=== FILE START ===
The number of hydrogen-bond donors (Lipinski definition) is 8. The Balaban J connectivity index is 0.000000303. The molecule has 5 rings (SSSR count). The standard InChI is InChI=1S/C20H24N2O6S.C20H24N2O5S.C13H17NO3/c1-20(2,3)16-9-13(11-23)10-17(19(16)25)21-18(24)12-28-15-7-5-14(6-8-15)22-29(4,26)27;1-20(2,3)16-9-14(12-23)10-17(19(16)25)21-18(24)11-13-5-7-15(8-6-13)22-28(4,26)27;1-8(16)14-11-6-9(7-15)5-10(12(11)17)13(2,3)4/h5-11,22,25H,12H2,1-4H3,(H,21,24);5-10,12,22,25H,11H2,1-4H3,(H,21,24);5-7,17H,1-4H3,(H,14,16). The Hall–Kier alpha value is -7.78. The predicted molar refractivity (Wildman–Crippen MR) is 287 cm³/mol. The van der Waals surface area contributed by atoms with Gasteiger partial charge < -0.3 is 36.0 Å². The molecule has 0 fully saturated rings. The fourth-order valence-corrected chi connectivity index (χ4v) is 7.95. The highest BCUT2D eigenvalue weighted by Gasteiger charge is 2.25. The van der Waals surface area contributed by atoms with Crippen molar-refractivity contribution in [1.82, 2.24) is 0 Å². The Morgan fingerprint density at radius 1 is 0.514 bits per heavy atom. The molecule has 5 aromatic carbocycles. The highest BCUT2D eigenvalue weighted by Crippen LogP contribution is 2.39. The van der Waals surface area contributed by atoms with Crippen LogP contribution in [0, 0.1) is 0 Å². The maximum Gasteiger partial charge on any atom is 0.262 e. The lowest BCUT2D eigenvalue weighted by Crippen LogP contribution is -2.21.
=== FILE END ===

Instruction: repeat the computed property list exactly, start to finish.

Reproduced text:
The number of hydrogen-bond donors (Lipinski definition) is 8. The Balaban J connectivity index is 0.000000303. The molecule has 5 rings (SSSR count). The standard InChI is InChI=1S/C20H24N2O6S.C20H24N2O5S.C13H17NO3/c1-20(2,3)16-9-13(11-23)10-17(19(16)25)21-18(24)12-28-15-7-5-14(6-8-15)22-29(4,26)27;1-20(2,3)16-9-14(12-23)10-17(19(16)25)21-18(24)11-13-5-7-15(8-6-13)22-28(4,26)27;1-8(16)14-11-6-9(7-15)5-10(12(11)17)13(2,3)4/h5-11,22,25H,12H2,1-4H3,(H,21,24);5-10,12,22,25H,11H2,1-4H3,(H,21,24);5-7,17H,1-4H3,(H,14,16). The Hall–Kier alpha value is -7.78. The predicted molar refractivity (Wildman–Crippen MR) is 287 cm³/mol. The van der Waals surface area contributed by atoms with Gasteiger partial charge < -0.3 is 36.0 Å². The molecule has 0 fully saturated rings. The fourth-order valence-corrected chi connectivity index (χ4v) is 7.95. The highest BCUT2D eigenvalue weighted by Gasteiger charge is 2.25. The van der Waals surface area contributed by atoms with Crippen molar-refractivity contribution in [1.82, 2.24) is 0 Å². The Morgan fingerprint density at radius 1 is 0.514 bits per heavy atom. The molecule has 5 aromatic carbocycles. The highest BCUT2D eigenvalue weighted by Crippen LogP contribution is 2.39. The van der Waals surface area contributed by atoms with Crippen LogP contribution in [0, 0.1) is 0 Å². The maximum Gasteiger partial charge on any atom is 0.262 e. The lowest BCUT2D eigenvalue weighted by Crippen LogP contribution is -2.21.